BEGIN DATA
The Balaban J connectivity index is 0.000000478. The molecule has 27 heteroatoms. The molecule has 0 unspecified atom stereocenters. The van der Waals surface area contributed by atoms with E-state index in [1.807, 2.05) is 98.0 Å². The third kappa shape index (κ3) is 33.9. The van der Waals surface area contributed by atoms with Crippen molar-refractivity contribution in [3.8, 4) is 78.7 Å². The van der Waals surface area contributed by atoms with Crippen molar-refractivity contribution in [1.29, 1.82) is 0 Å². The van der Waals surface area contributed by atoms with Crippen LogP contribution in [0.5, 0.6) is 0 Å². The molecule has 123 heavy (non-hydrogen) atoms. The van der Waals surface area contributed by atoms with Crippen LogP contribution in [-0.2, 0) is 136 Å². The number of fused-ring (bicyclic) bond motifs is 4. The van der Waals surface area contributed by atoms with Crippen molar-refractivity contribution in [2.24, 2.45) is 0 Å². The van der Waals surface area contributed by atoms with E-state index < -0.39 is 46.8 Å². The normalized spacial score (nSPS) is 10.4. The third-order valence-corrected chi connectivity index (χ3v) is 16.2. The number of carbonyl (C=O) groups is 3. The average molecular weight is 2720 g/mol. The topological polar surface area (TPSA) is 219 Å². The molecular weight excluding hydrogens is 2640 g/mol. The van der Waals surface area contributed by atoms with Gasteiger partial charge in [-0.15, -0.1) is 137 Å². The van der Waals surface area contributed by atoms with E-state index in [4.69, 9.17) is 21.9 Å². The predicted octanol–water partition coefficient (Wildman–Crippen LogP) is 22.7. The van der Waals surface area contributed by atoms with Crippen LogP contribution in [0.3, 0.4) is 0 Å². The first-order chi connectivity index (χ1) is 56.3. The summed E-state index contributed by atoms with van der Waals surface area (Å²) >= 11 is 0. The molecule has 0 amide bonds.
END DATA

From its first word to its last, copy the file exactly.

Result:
The Balaban J connectivity index is 0.000000478. The molecule has 27 heteroatoms. The molecule has 0 unspecified atom stereocenters. The van der Waals surface area contributed by atoms with E-state index in [1.807, 2.05) is 98.0 Å². The third kappa shape index (κ3) is 33.9. The van der Waals surface area contributed by atoms with Crippen molar-refractivity contribution in [3.8, 4) is 78.7 Å². The van der Waals surface area contributed by atoms with Crippen molar-refractivity contribution in [1.29, 1.82) is 0 Å². The van der Waals surface area contributed by atoms with Crippen LogP contribution in [0.5, 0.6) is 0 Å². The molecule has 123 heavy (non-hydrogen) atoms. The van der Waals surface area contributed by atoms with Crippen LogP contribution in [-0.2, 0) is 136 Å². The number of fused-ring (bicyclic) bond motifs is 4. The van der Waals surface area contributed by atoms with Crippen molar-refractivity contribution in [2.24, 2.45) is 0 Å². The van der Waals surface area contributed by atoms with E-state index < -0.39 is 46.8 Å². The normalized spacial score (nSPS) is 10.4. The third-order valence-corrected chi connectivity index (χ3v) is 16.2. The number of carbonyl (C=O) groups is 3. The average molecular weight is 2720 g/mol. The topological polar surface area (TPSA) is 219 Å². The molecular weight excluding hydrogens is 2640 g/mol. The van der Waals surface area contributed by atoms with Gasteiger partial charge in [-0.15, -0.1) is 137 Å². The van der Waals surface area contributed by atoms with E-state index in [4.69, 9.17) is 21.9 Å². The predicted octanol–water partition coefficient (Wildman–Crippen LogP) is 22.7. The van der Waals surface area contributed by atoms with Crippen LogP contribution in [0.3, 0.4) is 0 Å². The first-order chi connectivity index (χ1) is 56.3. The summed E-state index contributed by atoms with van der Waals surface area (Å²) >= 11 is 0. The molecule has 0 amide bonds.